EPINAY-SUR-SEINE, France - On a routine call, three unwitting police officers fell into a trap. A car darted out to block their path, and dozens of hooded youths surged out of the darkness to attack them with stones, bats and tear gas before fleeing. One officer was hospitalized.

The recent ambush was emblematic of what some officers say has become a near-perpetual and increasingly violent conflict between police and gangs in tough, largely immigrant French neighborhoods that were the scene of a three-week paroxysm of rioting last year.

One small police union claims officers are facing a "permanent intifada." Police injuries have risen in the year since the wave of violence.

National police reported 2,458 cases of violence against officers in the first six months of the year, on pace to top the 4,246 cases recorded for all of 2005 and the 3,842 in 2004. Firefighters and rescue workers have also been targeted — and some now receive police escorts in such areas.

On Sunday, a band of about 30 youths, some wearing masks, forced passengers out of a bus in a southern Paris suburb in broad daylight Sunday, set it on fire, then stoned firefighters who came to the rescue, police said. No one was injured. Two people were arrested, one of them a 13-year-old, according to LCI television.

More broadly, worsening violence in France testifies to Europe's growing struggle to integrate its ethnic minorities. Some mainstream European politicians — adopting positions previously confined largely to far-right fringes — are suggesting that the minorities themselves are not doing enough to adapt to European mores.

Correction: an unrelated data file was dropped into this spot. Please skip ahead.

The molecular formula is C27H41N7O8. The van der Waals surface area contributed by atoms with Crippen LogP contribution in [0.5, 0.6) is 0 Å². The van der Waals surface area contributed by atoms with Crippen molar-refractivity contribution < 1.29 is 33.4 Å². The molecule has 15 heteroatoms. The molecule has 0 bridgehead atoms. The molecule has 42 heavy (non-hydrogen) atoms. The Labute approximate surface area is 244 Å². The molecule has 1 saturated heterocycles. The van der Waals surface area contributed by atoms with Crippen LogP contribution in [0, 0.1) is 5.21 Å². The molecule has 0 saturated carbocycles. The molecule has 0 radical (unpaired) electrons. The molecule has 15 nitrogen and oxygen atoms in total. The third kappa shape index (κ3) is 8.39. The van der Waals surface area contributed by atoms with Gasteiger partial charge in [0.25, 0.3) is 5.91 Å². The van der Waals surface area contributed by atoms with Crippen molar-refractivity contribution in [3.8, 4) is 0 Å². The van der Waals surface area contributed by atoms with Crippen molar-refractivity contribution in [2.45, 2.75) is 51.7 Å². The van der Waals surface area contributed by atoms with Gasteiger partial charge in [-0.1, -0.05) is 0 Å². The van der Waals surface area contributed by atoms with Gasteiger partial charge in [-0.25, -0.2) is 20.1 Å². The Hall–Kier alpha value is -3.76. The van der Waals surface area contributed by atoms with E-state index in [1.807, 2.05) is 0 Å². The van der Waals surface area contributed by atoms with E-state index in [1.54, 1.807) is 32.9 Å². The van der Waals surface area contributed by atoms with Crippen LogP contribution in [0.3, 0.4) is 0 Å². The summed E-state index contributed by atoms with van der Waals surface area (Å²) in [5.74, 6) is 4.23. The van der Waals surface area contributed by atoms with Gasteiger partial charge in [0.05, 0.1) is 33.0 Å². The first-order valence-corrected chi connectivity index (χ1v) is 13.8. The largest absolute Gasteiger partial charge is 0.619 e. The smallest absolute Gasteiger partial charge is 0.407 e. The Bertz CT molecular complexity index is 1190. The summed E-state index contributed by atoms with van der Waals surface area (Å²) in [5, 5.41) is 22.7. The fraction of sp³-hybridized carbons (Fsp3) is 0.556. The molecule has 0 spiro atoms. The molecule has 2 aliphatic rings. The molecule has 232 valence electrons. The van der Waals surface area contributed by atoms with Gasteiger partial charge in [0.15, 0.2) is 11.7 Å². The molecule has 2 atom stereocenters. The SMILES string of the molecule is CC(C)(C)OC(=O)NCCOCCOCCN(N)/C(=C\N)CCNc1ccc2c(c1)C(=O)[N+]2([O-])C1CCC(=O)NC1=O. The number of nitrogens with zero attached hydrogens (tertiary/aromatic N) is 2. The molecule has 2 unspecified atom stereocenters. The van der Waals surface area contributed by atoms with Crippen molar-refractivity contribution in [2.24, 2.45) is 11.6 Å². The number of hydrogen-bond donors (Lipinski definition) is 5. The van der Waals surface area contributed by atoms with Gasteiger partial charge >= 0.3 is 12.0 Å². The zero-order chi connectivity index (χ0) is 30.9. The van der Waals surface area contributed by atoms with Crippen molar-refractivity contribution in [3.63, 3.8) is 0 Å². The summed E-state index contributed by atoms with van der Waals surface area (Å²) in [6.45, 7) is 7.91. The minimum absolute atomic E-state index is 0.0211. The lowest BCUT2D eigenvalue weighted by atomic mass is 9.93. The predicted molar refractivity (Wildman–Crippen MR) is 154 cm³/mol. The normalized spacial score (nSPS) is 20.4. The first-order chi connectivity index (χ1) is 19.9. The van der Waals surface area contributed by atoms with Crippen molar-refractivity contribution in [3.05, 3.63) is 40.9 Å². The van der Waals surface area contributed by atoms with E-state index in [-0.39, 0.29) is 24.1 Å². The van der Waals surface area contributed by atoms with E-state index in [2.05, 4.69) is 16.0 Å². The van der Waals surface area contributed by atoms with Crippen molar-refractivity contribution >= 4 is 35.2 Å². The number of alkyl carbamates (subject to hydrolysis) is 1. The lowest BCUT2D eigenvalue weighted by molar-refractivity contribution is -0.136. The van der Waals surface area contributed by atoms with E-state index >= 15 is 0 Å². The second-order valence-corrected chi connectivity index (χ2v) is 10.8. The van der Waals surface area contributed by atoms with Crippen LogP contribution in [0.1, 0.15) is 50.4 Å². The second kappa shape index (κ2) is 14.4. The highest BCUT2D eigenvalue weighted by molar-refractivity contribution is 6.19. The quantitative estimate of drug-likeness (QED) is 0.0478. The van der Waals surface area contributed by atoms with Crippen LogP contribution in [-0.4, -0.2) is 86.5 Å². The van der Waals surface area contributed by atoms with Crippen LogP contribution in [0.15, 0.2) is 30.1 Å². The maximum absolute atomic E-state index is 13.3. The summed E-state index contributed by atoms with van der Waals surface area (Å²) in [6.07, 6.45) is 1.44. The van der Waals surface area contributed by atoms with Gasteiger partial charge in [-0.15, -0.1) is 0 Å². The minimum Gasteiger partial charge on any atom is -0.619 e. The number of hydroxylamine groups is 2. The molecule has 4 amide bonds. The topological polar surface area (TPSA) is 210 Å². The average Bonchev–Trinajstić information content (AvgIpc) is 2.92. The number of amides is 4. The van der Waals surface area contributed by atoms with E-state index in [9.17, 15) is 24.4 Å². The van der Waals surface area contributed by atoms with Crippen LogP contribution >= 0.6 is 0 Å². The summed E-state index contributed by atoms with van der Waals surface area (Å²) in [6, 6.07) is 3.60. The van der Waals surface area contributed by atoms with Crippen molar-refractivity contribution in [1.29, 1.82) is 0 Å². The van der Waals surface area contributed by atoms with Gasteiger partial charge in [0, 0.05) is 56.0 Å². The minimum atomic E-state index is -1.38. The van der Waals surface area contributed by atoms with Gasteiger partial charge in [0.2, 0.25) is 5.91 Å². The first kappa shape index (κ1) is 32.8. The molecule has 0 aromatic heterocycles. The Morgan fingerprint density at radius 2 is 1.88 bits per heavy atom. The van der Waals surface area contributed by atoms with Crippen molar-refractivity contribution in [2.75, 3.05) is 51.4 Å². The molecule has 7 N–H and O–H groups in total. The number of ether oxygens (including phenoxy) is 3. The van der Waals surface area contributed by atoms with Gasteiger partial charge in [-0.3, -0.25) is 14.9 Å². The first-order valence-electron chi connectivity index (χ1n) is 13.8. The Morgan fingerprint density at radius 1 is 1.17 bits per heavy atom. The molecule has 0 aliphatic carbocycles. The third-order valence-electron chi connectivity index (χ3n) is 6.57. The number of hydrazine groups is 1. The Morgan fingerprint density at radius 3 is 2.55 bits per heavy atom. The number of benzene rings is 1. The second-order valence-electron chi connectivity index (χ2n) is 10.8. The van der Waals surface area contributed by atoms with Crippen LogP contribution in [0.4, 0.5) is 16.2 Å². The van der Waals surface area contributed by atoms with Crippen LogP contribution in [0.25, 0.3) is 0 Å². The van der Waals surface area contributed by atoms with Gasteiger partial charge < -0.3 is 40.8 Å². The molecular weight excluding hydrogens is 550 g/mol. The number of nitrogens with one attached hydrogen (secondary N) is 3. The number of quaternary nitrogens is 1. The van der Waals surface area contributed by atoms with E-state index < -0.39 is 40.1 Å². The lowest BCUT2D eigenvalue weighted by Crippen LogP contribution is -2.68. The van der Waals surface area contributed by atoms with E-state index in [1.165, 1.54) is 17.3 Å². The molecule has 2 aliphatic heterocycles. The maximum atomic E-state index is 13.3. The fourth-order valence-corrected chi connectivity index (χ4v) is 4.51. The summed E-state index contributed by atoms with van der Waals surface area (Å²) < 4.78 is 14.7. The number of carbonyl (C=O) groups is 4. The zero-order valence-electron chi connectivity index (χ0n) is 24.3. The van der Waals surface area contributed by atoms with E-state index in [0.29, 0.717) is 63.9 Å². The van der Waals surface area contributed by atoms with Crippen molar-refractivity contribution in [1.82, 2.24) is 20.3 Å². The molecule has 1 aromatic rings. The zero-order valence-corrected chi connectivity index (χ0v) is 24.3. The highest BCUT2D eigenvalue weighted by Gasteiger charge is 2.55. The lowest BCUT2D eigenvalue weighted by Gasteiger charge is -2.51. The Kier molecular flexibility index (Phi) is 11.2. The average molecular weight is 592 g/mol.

In Britain, former Foreign Minister Jack Straw, now leader of the House of Commons, this month touched off a wide debate about the rights and obligations of Muslims by saying that he asks devout Muslim women to remove their veils when visiting his office. Prime Minister Tony Blair said Islam needs to modernize.

In France, a high school teacher received death threats, forcing him into hiding, after he wrote a newspaper editorial in September saying Muslim fundamentalists are trying to muzzle Europe's democratic liberties.

Ethnic integration and violence against police are both becoming issues in the campaign for the French presidency. Interior Minister Nicolas Sarkozy, the leading contender on the right, said this month that those who do not love France do not have to stay, echoing a longtime slogan of the extreme-right National Front: "France, love it or leave it."

Michel Thooris, head of the small Action Police union, claims that the new violence is taking on an Islamic fundamentalist tinge.

"Many youths, many arsonists, many vandals behind the violence do it to cries of 'Allah Akbar' (God is Great) when our police cars are stoned," he said in an interview.

Larger, more mainstream police unions sharply disagree that the suburban unrest has any religious basis. However, they do say that some youth gangs no longer seem content to throw stones or torch cars and instead appear determined to hurt police officers — or worse.

"First, it was a rock here or there. Then it was rocks by the dozen. Now, they're leading operations of an almost military sort to trap us," said Loic Lecouplier, a police union official in the Seine-Saint-Denis region north of Paris. "These are acts of war."

Sadio Sylla, an unemployed mother of three, watched the Oct. 13 ambush of the police patrol in Epinay-sur-Seine from her second-floor window. She, other witnesses and police union officials said up to 50 masked youths dashed out from behind trees.

One of the three officers needed 30 stitches to his face after being struck by a rock. On Saturday, five people were placed under investigation for attempted murder in relation to the ambush.